THE FROST ART MUSEUM AT FIU ANNOUNCES THAT MIAMI WILL BE ONE OF ONLY THREE CITIES TO PRESENT THIS MAJOR NATIONAL EXHIBITION "ART AFTER STONEWALL, 1969 - 1989

Honoring the 50th Anniversary of the Stonewall Uprisings

First of its Kind, the Groundbreaking National Exhibition

Opens Sept. 14 in Miami and will Headline Art Basel

Shelly Seccombe, Sunbathing on the Edge

Shelly Seccombe, Sunbathing on the Edge

Happy Pride! Although the LGBTQIA+ community still have a long way to go, it is inspiring how the awareness about the history, stories and struggles of the community is being placed in the spotlight recently. The popular media and social media really helps a lot in the campaign for awareness.

It’s great to see venues opening up to place the community’s stories in the forefront.

Ann Patricia Meredith, Lesbian Physique, Gay Games II-Triumph in '86 San Francisco, CA, 1986

Ann Patricia Meredith, Lesbian Physique, Gay Games II-Triumph in '86 San Francisco, CA, 1986

As celebrants across the nation honor the 50th anniversary year of the Stonewall Uprisings, in the heart of Pride month the Frost Art Museum FIU announces Miami will be one of only three cities in the U.S. to host Art after Stonewall, 1969-1989. The major exhibition of more than 200 works opens in Miami on September 14, and due to its size and scope will encompass the entire second floor of the museum, including the Grand Galleries.  

 

The Miami presentation of Art after Stonewall, 1969-1989 in the fall will be the first time that all of the works in this show will be exhibited together under one roof: all of the photographs, paintings, sculpture, film clips, video, music, and performance pieces, plus historical documents and images taken from magazines, newspapers and television (the current New York showing of Art after Stonewall is split up between two venues). 

Silence = Death Project, Silence = Death poster

Silence = Death Project, Silence = Death poster

The show will headline Miami’s Art Basel in December: when the global spotlight shines on this city for one of the world’s leading art fairs, attracting 70,000+ collectors, cultural leaders, artists and media influencers from around the world, and will remain on view through January 5.


The groundbreaking exhibition is the first national museum show of its kind to survey the impact of the LGBTQ civil rights movement on visual culture, during the pivotal two decades after the Stonewall Riots, as the first Pride marches took flight ― a bold visual history of twenty years in American queer life.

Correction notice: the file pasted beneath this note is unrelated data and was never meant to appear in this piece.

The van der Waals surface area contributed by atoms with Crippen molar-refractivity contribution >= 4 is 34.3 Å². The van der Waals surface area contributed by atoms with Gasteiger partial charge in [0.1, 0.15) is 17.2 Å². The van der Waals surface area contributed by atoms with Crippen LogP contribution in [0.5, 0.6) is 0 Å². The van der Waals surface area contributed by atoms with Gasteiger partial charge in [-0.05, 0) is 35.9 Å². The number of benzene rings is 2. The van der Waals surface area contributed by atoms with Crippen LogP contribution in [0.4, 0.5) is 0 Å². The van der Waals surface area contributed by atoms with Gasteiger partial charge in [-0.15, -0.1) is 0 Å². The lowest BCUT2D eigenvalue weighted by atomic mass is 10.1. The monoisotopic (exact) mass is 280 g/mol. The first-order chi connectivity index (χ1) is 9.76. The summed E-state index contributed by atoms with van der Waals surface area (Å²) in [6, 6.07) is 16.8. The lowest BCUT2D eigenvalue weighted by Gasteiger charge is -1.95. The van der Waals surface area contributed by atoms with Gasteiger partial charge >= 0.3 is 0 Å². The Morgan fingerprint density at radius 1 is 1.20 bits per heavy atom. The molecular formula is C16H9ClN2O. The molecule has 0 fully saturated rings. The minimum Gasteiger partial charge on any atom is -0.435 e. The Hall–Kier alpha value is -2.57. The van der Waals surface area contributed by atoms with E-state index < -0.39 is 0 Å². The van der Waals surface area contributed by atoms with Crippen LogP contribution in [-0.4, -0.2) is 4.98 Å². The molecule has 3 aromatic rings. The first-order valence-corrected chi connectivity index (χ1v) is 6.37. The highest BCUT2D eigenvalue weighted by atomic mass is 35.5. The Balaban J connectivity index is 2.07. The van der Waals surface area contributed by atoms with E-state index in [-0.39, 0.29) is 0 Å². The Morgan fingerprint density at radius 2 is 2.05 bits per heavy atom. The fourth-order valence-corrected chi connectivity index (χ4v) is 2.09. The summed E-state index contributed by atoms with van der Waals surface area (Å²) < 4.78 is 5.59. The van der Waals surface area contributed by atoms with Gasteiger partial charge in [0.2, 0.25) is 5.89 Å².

The exhibition presents the work of openly LGBTQ artists alongside other artists who also engaged with the emerging queer subcultures, between 1969 and 1989. The Stonewall Riots are considered a historic flash-point for the LGBTQ movement, and the first two decades of art-making that immediately followed the uprising have never been explored this way before.


Greg Day, Stephen Varble at the 12th Annual Avant-Garde Festival (1)

Greg Day, Stephen Varble at the 12th Annual Avant-Garde Festival (1)

This 20-year period blazed with new creativity from these communities. These artists cleared a path through uncharted cultural territories, across intersections of avant-garde art worlds, radical political movements, and profound social change.  


The list of trailblazing artists includes:


Vito Acconci, Laura Aguilar, Diane Arbus, Lyle Ashton Harris, Judith F. Baca, Don Bachardy, Lynda Benglis, JEB (Joan E. Biren), Louise Bourgeois, Judy Chicago, Arch Connelly, Tee A. Corinne, Luis Cruz Azaceta, Karen Finley, Louise Fishman, Nan Goldin, Michela Griffo, Sunil Gupta, Barbara Hammer, Harmony Hammond, Keith Haring, David Hockney, Peter Hujar, Holly Hughes, Tseng Kwong Chi, Greer Lankton, Annie Leibovitz, Christopher Makos, Robert Mapplethorpe, Frank Moore, Alice Neel, Catherine Opie, Jack Pierson, Marlon T. Riggs, Jack Smith, Joan Snyder, Carmelita Tropicana, Andy Warhol, and David Wojnarowicz, among others.


Although much has been written on the impact of the LGBTQ movement on American society, fifty years after Stonewall many key artists are still relatively unknown and are brought to light.

The museum is part of Florida International University, home to one of the country’s most diverse student populations. Focusing on inclusiveness towards the entire spectrum of the LGBTQ communities, the museum is partnering during the run of the exhibition with Unity Coalition | Coalición Unida, recognized as one of the nation’s leading organizations of its kind, especially for its cutting-edge programs for Latinx, Hispanic and people of color who are LGBTQ, and for spearheading innovative cultural initiatives for the Transgender, gender non-conforming, queer, millennial and centennial communities.


Unity Coalition | Coalición Unida will integrate its programming with the museum’s exhibition, during its 9th annual Celebrate ORGULLO FestivalMiami’s premier Hispanic LGBTQ Pride Festival offered every October. As part of this festival, the museum will host on-site one of Miami’s most highly anticipated LGBTQ events of the year: the October 12th annual Gala benefiting Unity Coalition | Coalición Unida.